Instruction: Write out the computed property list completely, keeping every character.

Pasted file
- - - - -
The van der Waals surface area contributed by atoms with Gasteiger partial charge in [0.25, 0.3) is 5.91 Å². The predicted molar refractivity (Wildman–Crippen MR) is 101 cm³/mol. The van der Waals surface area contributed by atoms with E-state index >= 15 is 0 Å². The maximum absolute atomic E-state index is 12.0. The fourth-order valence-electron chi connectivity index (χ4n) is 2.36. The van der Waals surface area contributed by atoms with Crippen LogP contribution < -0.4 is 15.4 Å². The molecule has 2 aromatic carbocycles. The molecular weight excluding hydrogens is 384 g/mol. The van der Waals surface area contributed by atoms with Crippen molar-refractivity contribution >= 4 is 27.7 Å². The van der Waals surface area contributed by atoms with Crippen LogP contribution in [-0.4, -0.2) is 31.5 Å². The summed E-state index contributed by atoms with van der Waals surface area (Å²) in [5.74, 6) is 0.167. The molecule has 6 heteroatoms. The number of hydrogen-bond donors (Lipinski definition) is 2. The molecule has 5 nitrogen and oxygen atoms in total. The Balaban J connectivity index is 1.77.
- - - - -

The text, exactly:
The van der Waals surface area contributed by atoms with Gasteiger partial charge in [0.25, 0.3) is 5.91 Å². The predicted molar refractivity (Wildman–Crippen MR) is 101 cm³/mol. The van der Waals surface area contributed by atoms with E-state index >= 15 is 0 Å². The maximum absolute atomic E-state index is 12.0. The fourth-order valence-electron chi connectivity index (χ4n) is 2.36. The van der Waals surface area contributed by atoms with Crippen LogP contribution < -0.4 is 15.4 Å². The molecule has 2 aromatic carbocycles. The molecular weight excluding hydrogens is 384 g/mol. The van der Waals surface area contributed by atoms with Crippen molar-refractivity contribution >= 4 is 27.7 Å². The van der Waals surface area contributed by atoms with Crippen LogP contribution in [-0.4, -0.2) is 31.5 Å². The summed E-state index contributed by atoms with van der Waals surface area (Å²) in [5.74, 6) is 0.167. The molecule has 6 heteroatoms. The number of hydrogen-bond donors (Lipinski definition) is 2. The molecule has 5 nitrogen and oxygen atoms in total. The Balaban J connectivity index is 1.77.